Figure 4 shows the observed and fitted mortality rates in Belgium from 1954 to 1999 and for 2004. A first break point can be identified in 1986 [1980-1989] and a second one in 1996 [1993-1998]. The annual percentage changes (APC) were respectively 0.98% [0.9%-1.1%], -0.5% [-1.3%;0.2%] and -2.6% [-3.6%;-1.5%] for the periods 1954-1986, 1986-1996, and 1996-2004.

Figure 4
figure 4

Breast cancer mortality by age group, Belgium, 1954-2006. Observed (points) and fitted (lines) age-standardised mortality rates (WSR) per 100, 000 women-years in the three age groups 35-49, 50-69, and ≥70 years, respectively.

Changes in mortality rates by age group, Belgium

A similar trend can be observed in the three age groups, with an initial increase followed by a marked decrease in mortality rates (Table 2).

Table 2 Join points and annual percentage changes (APC) in mortality rates and corresponding confidence intervals (CI) in each period by age group, Belgium 1954-2004

The breakpoint was 1986 [1983-1991] for younger women, 1988 [1986-1991] for women aged 50-69, and 1994 [1992-1996] for older women. The annual percentage of change in the second period was larger for the youngest women (NS).

Changes in age-specific mortality rates by period and birth cohort, Belgium

Figure 5 shows the changes in the age-specific mortality rates in the successive birth cohorts. With the exception of the oldest women, for whom the increase is quite continuous, one can see sharp increases in the age-specific mortality rates for the cohorts of women born in the first decade of the 20th century (midpoints 1900 and 1905). After this continuously increasing mortality rate in successive cohorts born in the late 19th and the first decades of the 20th century, we discern a stabilisation or decrease that starts for older age groups in cohorts born earlier, indicating rather a period-effect situated near 1985. For instance, the change in the brown curve, which represents the women aged 55-59, occurs for the cohort born in 1930 [1925-1934], indicating something that occurred around the calendar period 1985-1989; the change in the blue curve, which represents the women aged 55-59, occurs for the cohort born in 1920 [1915-1924], indicating something occurring in the same calendar period 1985-1989.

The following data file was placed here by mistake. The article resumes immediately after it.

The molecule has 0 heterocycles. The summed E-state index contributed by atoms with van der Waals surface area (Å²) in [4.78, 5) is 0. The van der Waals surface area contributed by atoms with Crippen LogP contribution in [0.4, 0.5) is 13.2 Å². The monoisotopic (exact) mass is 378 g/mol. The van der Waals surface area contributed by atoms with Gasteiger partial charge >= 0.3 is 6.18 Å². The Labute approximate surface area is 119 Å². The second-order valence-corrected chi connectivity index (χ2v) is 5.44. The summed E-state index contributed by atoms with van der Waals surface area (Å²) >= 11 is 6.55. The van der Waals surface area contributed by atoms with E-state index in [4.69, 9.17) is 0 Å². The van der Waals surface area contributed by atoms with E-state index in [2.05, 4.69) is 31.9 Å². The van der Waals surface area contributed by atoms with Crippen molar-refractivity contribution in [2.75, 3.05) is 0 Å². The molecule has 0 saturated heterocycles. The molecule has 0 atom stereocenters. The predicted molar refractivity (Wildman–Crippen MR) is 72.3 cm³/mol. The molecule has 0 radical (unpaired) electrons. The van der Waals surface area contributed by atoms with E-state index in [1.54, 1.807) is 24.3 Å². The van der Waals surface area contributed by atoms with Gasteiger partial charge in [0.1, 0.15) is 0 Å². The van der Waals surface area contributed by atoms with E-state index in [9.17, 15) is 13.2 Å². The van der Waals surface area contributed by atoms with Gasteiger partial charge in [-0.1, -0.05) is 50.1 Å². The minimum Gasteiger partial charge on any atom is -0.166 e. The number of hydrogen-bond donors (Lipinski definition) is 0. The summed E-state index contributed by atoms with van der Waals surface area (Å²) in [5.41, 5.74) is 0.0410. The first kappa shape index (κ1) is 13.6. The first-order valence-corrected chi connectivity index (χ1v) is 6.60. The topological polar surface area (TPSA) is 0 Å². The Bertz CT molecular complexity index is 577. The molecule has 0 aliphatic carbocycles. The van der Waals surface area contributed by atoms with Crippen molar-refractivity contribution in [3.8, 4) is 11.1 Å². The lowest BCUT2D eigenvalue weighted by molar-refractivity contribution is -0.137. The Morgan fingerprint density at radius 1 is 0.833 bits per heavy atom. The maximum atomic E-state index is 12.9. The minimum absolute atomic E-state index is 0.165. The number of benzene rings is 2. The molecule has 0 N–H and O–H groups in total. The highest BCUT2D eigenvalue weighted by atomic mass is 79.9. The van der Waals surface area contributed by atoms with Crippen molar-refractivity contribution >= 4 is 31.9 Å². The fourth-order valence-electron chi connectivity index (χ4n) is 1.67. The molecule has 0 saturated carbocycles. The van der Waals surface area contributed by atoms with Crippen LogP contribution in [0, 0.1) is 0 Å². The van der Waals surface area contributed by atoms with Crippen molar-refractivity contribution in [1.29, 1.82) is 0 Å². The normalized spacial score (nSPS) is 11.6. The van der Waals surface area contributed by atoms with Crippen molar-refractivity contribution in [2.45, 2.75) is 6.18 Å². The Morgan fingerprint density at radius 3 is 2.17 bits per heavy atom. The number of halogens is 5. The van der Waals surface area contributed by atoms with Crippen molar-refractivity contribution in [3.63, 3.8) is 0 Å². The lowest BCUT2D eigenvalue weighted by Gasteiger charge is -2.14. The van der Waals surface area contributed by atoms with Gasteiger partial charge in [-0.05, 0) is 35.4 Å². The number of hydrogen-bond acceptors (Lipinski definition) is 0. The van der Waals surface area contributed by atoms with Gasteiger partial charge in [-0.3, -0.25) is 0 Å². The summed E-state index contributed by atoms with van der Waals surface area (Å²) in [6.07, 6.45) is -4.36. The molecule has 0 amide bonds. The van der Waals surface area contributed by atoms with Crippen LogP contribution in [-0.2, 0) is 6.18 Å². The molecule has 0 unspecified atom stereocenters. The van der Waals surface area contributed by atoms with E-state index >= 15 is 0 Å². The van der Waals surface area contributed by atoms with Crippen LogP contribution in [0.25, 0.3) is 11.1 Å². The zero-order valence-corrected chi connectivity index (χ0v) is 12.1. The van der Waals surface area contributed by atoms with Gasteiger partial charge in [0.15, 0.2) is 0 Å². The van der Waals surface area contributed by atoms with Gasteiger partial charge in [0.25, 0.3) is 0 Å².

Figure 5
figure 5

Age-specific breast cancer mortality rates in the successive birth cohorts (1870-1950), Belgium.

Mortality by region

The age-standardised mortality rate was lower in Wallonia than in the two other regions for all ages together and in women above 50 but not in younger women (Figure 6).

Figure 6
figure 6

Standardised mortality rate trends by region, for all ages (upper left), 35-49 years (upper right), 50-69 years (bottom left) and > = 70 (bottom right).

The mortality rates in Brussels and Flanders decreased since the period 1985-1990, while they remained stable in Wallonia. However, it must be noted that no recent data were available for this region.

The decrease in the mortality rate in young women began earlier in Brussels than in the other regions.

Breast cancer mortality in Belgium compared with other European countries in 2001-2004

Figure 7 shows the standardised mortality rates for thirty European countries in the years 2001-2004 (depending on the last available data).

Figure 7
figure 7

Breast cancer mortality by age group in 2001-2004 in 30 European countries. Age-standardised rate (WSR) for all ages (top left), 35-49 years (top right), 50-69 years (bottom left) and 70+ (bottom right). Belgian rates are coloured red. Adapted from Hery et al. [36].

The mortality rates in these countries range from 13.9 per 100, 000 in Spain to 24.8 per 100, 000 in Denmark. Belgium ranks fifth for all ages together, with a mortality rate of 20.5 per 100, 000. In the 35-49 age group, the Belgian rate was sixth at 19.9 per 100, 000. In the 50-69 age group the Belgian rate was fifth at 68.0 per 100.000, while in the 70+ age group the Belgian rate was eighth at 142.6 per 100, 000.


This study integrates all available mortality and incidence data in order to describe the current burden and the trends of breast cancer in Belgium. The incidence rate in Belgium is the highest in Europe, whereas the mortality rate ranks fifth. The mortality rate has declined in all age groups and all regions since the late 1980s, whereas the incidence seems to have continued to increase until 2003, and then stabilised and even decreased in the post-menopausal age group (50-69 years).

Strengths and limitations of the study

In Belgium, mortality data have been available for more than fifty years. Still, the cause of death reported in mortality statistics can be of limited reliability. However, while the quality of the data on causes of death in Belgium is considered moderate by the WHO [37], the certification of deaths specifically attributed to breast cancer is considered rather reliable.